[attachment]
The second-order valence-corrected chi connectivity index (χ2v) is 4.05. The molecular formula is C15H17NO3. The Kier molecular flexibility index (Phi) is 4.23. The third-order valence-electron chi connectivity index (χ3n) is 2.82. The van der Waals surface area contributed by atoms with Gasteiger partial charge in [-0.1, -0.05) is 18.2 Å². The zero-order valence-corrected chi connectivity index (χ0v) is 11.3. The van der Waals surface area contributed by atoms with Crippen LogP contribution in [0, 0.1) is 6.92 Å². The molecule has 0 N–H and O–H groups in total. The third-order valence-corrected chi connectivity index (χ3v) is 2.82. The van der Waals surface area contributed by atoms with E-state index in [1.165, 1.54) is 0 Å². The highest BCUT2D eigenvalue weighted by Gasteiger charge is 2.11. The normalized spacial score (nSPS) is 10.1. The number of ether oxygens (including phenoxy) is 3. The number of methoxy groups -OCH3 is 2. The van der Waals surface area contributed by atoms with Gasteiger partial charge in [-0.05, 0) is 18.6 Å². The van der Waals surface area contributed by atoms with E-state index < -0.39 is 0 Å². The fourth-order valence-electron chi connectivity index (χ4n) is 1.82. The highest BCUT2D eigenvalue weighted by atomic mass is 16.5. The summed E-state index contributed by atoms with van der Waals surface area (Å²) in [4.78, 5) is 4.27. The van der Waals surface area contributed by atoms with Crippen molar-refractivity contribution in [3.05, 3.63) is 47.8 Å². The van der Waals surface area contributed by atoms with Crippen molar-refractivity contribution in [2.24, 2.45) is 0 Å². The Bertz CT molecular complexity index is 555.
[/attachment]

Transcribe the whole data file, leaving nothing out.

The second-order valence-corrected chi connectivity index (χ2v) is 4.05. The molecular formula is C15H17NO3. The Kier molecular flexibility index (Phi) is 4.23. The third-order valence-electron chi connectivity index (χ3n) is 2.82. The van der Waals surface area contributed by atoms with Gasteiger partial charge in [-0.1, -0.05) is 18.2 Å². The zero-order valence-corrected chi connectivity index (χ0v) is 11.3. The van der Waals surface area contributed by atoms with Crippen LogP contribution in [0, 0.1) is 6.92 Å². The molecule has 0 N–H and O–H groups in total. The third-order valence-corrected chi connectivity index (χ3v) is 2.82. The van der Waals surface area contributed by atoms with E-state index in [1.165, 1.54) is 0 Å². The highest BCUT2D eigenvalue weighted by Gasteiger charge is 2.11. The normalized spacial score (nSPS) is 10.1. The number of ether oxygens (including phenoxy) is 3. The number of methoxy groups -OCH3 is 2. The van der Waals surface area contributed by atoms with Gasteiger partial charge in [-0.05, 0) is 18.6 Å². The van der Waals surface area contributed by atoms with E-state index < -0.39 is 0 Å². The fourth-order valence-electron chi connectivity index (χ4n) is 1.82. The highest BCUT2D eigenvalue weighted by atomic mass is 16.5. The summed E-state index contributed by atoms with van der Waals surface area (Å²) in [4.78, 5) is 4.27. The van der Waals surface area contributed by atoms with Crippen molar-refractivity contribution in [3.05, 3.63) is 47.8 Å². The van der Waals surface area contributed by atoms with Crippen molar-refractivity contribution in [2.24, 2.45) is 0 Å². The Bertz CT molecular complexity index is 555.